Champion Mike Watson!

Nothing comes easy on the Triton Super High Roller Poker Series, but Canadian pro Mike Watson today secured a third Triton victory and barely raised a sweat.

Watson amassed an enormous chip lead in the late stages of Day 1 in the $25K Short Deck event, bursting the bubble and putting him top of the pile in one fell swoop. And from thereon, Watson was never out of the lead as he coasted through the final table to secure a $380,000 payday.

“Obviously a run like I’ve been on the last couple of weeks takes a bit of luck, but I do feel that I’ve been getting better, playing a lot of my best poker lately,” Watson said, posing beside his new trophy and winner’s baseball cap. He’s won three of those in the past 12 months. “Hopefully I’m just starting to get some rewards for that.”

He adds this success to victories in a $50K short deck tournament in Vietnam and a $30K PLO event in Cyprus, and confirmed that the more uncommon variants help keep him engaged in the game he’s been playing since his teens.

“I’ve always enjoyed playing different variants of poker,” Watson said. “The short deck and the PLO are games that I really enjoy. Lot of fun. Keeps you motivated. Keeps you interested as well. You’re always learning new things. It’s not so formulaic, not the same thing every day.”

He has made a real home on the Triton Series, and offered fulsome praise for the tour. “What’s not to love?” the 39-year-old Watson said. “It’s growing, the prize pools are getting huge. It just keeps getting better and better for sure. It’s a great atmosphere as well, really friendly, great group of people. Playing poker against them is a lot of fun.”

Watson’s win elevates him alongside Matthias Eibinger, Bryn Kenney and Webster Lim in the ranks of three-time champions. He is the only one of those yet to hit the top spot in a no limit hold’em event, however. But Watson is a master of all disciplines, and breaks through the $25 million mark in lifetime tournament earnings with this success.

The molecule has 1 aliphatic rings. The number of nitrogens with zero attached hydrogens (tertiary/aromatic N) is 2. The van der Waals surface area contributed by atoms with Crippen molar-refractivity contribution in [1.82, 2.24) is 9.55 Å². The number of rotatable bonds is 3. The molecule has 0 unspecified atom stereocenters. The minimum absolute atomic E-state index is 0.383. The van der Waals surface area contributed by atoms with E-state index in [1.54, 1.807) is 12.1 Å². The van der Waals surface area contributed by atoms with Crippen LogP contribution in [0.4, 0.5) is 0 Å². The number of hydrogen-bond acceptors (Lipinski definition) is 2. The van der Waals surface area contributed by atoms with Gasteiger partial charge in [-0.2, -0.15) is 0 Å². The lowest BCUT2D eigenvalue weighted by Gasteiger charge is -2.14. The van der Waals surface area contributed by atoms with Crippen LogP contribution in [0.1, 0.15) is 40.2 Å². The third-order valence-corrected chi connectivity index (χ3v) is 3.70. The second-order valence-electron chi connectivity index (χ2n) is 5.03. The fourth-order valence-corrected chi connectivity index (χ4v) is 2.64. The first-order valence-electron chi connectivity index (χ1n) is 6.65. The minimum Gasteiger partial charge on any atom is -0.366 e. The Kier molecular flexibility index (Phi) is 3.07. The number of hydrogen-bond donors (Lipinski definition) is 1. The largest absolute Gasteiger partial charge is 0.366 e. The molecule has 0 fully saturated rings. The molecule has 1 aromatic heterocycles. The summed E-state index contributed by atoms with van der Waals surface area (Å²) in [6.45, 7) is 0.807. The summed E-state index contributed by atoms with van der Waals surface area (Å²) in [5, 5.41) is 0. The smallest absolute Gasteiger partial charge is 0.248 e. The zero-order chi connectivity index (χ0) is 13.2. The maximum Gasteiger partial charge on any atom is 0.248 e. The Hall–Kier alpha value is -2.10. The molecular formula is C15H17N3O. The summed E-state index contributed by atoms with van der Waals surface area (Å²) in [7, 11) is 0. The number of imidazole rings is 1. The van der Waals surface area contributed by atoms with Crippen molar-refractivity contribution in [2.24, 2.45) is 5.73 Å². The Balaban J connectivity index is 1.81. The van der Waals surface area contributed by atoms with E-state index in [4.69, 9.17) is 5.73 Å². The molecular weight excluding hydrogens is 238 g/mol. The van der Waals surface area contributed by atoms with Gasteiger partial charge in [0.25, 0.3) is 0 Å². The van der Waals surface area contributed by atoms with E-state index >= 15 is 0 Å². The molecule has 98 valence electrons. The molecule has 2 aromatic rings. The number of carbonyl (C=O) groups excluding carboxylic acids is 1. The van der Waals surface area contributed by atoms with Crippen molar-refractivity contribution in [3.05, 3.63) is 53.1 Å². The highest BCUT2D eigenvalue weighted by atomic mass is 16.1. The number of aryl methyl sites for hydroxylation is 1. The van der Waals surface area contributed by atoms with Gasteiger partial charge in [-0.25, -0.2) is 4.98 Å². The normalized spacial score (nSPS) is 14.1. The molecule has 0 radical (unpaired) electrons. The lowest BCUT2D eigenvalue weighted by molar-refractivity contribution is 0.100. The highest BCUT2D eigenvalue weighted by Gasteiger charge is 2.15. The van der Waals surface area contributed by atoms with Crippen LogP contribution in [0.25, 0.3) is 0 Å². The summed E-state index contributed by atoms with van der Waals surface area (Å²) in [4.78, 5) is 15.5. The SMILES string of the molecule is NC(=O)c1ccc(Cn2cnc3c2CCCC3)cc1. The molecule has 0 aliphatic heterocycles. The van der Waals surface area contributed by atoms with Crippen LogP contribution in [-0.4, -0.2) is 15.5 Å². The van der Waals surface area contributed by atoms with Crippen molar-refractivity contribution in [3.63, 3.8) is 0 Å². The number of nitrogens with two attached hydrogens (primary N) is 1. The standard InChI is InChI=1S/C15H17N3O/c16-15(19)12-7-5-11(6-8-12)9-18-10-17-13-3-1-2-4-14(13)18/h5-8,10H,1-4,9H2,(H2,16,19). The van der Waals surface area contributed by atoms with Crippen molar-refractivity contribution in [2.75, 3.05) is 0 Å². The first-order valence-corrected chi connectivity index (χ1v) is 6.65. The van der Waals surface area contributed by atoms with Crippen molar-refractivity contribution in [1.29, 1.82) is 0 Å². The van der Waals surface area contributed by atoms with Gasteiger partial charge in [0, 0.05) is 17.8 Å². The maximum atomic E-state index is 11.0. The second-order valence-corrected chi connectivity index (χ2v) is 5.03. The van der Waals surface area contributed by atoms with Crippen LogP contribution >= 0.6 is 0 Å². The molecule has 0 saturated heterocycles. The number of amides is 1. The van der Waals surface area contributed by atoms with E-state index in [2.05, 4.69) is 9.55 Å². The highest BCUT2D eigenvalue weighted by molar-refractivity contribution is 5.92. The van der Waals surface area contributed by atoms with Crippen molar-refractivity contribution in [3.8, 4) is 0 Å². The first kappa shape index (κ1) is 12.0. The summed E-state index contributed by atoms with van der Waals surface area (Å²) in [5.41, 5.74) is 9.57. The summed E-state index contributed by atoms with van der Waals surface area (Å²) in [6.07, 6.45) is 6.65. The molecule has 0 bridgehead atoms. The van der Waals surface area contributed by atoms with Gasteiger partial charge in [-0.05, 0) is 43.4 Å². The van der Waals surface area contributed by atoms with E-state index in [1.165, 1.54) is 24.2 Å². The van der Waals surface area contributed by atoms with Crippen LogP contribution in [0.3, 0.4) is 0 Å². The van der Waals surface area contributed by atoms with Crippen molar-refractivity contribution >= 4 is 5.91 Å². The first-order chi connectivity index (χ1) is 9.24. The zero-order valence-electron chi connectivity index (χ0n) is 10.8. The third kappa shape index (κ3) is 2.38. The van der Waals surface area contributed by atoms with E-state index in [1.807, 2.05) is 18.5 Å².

Nearly $10 million of that has come on the Triton Series alone.

Watson’s final opponent today was China’s Ren Lin, but he could only offer token resistance as Watson marched to the title. Watson barely put a foot wrong for two days, and has the silverware again to show for it.

Ren Lin was beaten into second place


After completing hugely successful hold’em and Omaha phases, the short deck crowd arrived belatedly to Jeju. There is some overlap between player pools, but also a handful of specialists in the 36-card game, visiting the tour on which it was most successfully popularised.

In all, there were 52 entries, including 19 re-entries, which put $1.3 million in the prize pool. And while some of those newcomers — the likes of Martin Nielsen and Michael Zhang — Thai Ha and Tan Xuan progressed into the money.

They did that by surviving the bubble, something that Triton co-founder Richard Yong could not quite manage. With 10 players left, Yong was one of the big stacks and was attempting to pick up cheap antes when he shoved with QhTs.

Richard Yong’s departure on the bubble laid the foundation for Watson’s success

Unfortunately for him, Watson, the only player at the table with a bigger stack, had AcAs.

Watson called, held, and sent Yong out. The rest were in the money. Watson assumed the stranglehold on the tournament that he would never give up.

Ha and Xuan were knocked out in ninth and eighth, respectively, which took us into the final day. Watson still had a dominant chip lead thanks to the massive pot against Yong. All the others were hoping they could chip away at it on the last day.


Mike Watson – 5,465,000 (137 antes)
Mikita Badziakouski – 2,520,000 (63 antes)
Wai Kin Yong – 2,320,000 (58 antes)
Dong Chen – 1,720,000 (43 antes)
Ren Lin – 1,675,000 (42 antes)
Seth Davies – 945,000 (24 antes)
Lun Loon – 860,000 (22 antes)

Triton Jeju Event 16 final table players (clockwise from back left): Ren Lin, Dong Chen, Mike Watson, Mikita Badziakouski, Lun Loon, Seth Davies, WAi Kin Yong.